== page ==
We see this latent wildness in the gigs. Take Shortparis for starters. This remarkable, incendiary Russian band took the opening slot after an unexpected late cancellation, playing to about 40 curious early birds in the magnificent Kreenholm courtyard. And yet, despite the weirdness of playing a huge stage, slap bang in the middle of a vast 19th Century courtyard to an initially tiny crowd, the gig was spellbinding. Shortparis, knowing they can't showboat, pressed out monstrous slabs of dark, electronic soul and pulverising New Beat. Their music - going higher and higher with every devotional gesture, every gyration, and every thump and clash - started to take the form of that sliver of obsidian which lines our innermost thoughts. We also felt the wildness of the Beebilõust gig, where the loquacious and snappy Estonian rapper - jailed a few times and obviously not someone you'd want to wind up - seemed to be caught up in the heady emotional spiral of the night; forever on the point of walking out, or laughing or kicking off.

Source: Flickr.com/Station Narva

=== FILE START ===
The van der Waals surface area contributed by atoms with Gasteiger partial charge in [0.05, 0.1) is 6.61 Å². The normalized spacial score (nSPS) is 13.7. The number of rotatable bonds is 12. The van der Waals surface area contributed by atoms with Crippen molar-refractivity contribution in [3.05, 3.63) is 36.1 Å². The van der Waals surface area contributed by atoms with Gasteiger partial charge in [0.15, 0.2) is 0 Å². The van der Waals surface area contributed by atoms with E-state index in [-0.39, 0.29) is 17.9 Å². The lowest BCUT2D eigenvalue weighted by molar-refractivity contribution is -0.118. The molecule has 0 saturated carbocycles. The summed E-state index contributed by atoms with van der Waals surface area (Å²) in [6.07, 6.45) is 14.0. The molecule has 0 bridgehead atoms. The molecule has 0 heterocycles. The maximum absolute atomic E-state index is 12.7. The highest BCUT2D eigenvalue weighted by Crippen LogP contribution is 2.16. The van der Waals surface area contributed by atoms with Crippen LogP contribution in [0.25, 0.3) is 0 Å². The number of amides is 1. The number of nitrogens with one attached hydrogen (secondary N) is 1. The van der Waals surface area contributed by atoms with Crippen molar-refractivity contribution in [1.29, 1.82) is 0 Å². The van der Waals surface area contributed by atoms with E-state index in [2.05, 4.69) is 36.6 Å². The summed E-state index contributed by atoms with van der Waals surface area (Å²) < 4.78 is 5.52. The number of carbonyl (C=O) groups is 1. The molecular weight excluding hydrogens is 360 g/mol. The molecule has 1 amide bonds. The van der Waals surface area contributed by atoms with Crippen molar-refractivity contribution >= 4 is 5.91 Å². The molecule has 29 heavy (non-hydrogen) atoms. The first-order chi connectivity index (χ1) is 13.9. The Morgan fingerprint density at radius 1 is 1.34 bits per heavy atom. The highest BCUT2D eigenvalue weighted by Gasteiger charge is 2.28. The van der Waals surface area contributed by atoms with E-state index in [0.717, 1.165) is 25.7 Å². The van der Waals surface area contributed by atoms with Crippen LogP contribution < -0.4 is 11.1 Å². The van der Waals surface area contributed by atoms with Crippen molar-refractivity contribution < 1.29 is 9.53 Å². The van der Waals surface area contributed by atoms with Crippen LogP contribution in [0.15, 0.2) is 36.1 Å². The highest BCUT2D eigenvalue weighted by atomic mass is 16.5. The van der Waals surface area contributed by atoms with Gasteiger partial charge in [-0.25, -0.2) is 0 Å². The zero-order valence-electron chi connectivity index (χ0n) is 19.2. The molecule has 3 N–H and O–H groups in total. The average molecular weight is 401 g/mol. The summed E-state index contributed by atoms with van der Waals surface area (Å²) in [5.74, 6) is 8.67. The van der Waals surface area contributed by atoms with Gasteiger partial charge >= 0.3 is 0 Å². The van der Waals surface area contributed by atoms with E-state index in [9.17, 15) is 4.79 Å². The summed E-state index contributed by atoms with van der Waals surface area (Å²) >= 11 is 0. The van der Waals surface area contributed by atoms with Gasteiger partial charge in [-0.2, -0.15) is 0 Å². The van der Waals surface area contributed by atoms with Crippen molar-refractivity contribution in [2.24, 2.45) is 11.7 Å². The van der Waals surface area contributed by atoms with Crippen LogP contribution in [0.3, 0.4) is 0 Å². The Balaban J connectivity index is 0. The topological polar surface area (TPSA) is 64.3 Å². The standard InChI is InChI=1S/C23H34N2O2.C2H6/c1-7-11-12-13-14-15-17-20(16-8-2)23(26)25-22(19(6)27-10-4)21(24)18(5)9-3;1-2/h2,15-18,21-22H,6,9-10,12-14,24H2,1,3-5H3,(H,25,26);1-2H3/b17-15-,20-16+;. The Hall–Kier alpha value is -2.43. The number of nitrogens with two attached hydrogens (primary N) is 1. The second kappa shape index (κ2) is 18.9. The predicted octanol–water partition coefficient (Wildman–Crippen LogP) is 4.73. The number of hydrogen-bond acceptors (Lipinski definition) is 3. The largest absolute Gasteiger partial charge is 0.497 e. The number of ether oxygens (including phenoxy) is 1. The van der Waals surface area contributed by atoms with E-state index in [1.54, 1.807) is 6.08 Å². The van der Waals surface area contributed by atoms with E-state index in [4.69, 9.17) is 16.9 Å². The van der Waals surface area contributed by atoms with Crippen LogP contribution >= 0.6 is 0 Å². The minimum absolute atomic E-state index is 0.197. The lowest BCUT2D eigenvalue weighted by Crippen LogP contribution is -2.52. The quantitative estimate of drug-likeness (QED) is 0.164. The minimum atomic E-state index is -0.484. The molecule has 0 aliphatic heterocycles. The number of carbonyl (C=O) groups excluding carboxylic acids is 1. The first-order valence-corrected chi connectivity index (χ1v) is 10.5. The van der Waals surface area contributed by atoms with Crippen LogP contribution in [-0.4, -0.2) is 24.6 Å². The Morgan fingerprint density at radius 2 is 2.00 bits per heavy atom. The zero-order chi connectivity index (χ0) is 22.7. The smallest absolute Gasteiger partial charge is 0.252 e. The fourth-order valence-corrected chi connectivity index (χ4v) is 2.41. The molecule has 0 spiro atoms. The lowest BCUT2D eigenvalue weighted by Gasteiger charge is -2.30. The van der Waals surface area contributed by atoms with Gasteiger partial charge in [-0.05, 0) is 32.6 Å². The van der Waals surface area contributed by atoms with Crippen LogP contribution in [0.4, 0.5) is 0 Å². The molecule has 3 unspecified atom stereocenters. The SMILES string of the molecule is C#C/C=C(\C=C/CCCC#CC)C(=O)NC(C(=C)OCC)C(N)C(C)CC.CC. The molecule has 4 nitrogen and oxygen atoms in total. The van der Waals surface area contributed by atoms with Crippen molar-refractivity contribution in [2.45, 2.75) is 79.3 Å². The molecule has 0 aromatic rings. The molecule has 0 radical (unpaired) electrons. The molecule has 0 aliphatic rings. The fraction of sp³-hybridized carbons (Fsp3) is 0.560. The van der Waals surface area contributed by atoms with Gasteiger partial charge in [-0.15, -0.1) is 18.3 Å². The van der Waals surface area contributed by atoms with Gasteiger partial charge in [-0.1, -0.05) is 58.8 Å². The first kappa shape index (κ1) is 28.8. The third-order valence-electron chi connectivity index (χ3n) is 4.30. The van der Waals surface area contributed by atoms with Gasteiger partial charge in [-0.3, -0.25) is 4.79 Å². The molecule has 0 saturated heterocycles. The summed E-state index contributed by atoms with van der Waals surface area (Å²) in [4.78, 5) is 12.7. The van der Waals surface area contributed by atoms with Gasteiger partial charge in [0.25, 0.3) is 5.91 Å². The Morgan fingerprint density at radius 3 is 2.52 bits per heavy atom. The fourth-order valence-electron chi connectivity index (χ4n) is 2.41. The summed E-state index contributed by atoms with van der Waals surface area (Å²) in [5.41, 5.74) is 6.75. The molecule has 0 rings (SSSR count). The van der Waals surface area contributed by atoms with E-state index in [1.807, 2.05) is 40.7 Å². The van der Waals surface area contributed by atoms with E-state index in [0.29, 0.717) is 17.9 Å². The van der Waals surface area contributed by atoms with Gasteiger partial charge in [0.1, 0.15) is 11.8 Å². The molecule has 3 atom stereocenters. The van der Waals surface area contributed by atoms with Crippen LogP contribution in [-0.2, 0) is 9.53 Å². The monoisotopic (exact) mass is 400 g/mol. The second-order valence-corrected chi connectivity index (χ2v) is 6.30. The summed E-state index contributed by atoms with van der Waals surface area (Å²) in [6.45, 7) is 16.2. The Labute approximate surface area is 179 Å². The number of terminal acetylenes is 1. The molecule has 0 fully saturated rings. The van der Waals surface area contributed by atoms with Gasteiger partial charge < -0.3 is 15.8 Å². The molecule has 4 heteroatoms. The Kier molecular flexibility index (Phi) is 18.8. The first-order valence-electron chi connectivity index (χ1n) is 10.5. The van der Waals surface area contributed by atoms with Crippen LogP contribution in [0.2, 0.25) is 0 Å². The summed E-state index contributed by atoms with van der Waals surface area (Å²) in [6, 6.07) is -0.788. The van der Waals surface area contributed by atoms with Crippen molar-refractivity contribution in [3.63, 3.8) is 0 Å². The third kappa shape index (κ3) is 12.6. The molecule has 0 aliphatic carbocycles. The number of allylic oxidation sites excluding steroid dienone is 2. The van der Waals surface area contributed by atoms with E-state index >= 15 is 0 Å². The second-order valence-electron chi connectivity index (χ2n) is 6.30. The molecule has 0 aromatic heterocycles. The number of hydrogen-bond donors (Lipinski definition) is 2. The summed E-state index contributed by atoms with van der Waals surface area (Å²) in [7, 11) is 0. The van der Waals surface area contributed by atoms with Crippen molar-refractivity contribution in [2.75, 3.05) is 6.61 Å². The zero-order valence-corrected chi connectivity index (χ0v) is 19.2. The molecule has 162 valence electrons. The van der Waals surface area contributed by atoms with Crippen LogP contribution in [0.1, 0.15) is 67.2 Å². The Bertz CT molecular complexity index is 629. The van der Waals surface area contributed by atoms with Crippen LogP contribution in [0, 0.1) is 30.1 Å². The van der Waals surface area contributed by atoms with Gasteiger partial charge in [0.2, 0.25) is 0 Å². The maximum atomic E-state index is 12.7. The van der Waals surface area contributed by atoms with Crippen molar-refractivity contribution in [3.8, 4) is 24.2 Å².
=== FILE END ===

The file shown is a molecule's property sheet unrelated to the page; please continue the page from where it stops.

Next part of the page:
Whilst Tricky and Actress entertained the crowds on the main stage we explored the fringes for the things you'd never see back in the West. In this, we were nobly aided by a bar-come-serving hatch named The Pharmacy in one of the "Joy Division-esque" weaving sheds. Staffed by grinning middle-aged chancers and pretty girls dressed as doctors and chemists, The Pharmacy's wares certainly helped fuel the crowd to go ape to arch pranksters RSAC (Red Samara Automobile Club) who were nuts and charming in equal measure. I suppose RSAC, on this sighting at least, are best described a sort of Russian/Estonian Super Furry Animals guitar-soul act moonlighting as rave band. Just to make things that little bit more unpredictable, lead RSAC chap Felix Bondarev's dad, Alexander Aamissepp (a formidable jazz guitarist in his own right) added some wild licks to make everything enjoyably pear-shaped.